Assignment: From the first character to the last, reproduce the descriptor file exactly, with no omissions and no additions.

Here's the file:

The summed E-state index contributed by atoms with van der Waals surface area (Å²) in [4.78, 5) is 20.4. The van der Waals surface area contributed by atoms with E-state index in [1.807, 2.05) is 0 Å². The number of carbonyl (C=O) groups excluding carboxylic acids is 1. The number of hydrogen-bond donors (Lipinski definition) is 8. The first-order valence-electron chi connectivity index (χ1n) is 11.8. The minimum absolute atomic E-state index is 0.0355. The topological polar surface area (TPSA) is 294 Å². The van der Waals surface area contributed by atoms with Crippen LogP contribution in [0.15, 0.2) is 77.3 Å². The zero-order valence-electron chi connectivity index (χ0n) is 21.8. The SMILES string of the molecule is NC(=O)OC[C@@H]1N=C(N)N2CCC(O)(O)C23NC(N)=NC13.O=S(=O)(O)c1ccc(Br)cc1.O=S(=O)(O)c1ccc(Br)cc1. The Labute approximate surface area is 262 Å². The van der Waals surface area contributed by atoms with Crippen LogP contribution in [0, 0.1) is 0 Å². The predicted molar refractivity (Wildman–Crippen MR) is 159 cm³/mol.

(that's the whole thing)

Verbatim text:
The summed E-state index contributed by atoms with van der Waals surface area (Å²) in [4.78, 5) is 20.4. The van der Waals surface area contributed by atoms with E-state index in [1.807, 2.05) is 0 Å². The number of carbonyl (C=O) groups excluding carboxylic acids is 1. The number of hydrogen-bond donors (Lipinski definition) is 8. The first-order valence-electron chi connectivity index (χ1n) is 11.8. The minimum absolute atomic E-state index is 0.0355. The topological polar surface area (TPSA) is 294 Å². The van der Waals surface area contributed by atoms with Crippen LogP contribution in [0.15, 0.2) is 77.3 Å². The zero-order valence-electron chi connectivity index (χ0n) is 21.8. The SMILES string of the molecule is NC(=O)OC[C@@H]1N=C(N)N2CCC(O)(O)C23NC(N)=NC13.O=S(=O)(O)c1ccc(Br)cc1.O=S(=O)(O)c1ccc(Br)cc1. The Labute approximate surface area is 262 Å². The van der Waals surface area contributed by atoms with Crippen LogP contribution in [0, 0.1) is 0 Å². The predicted molar refractivity (Wildman–Crippen MR) is 159 cm³/mol.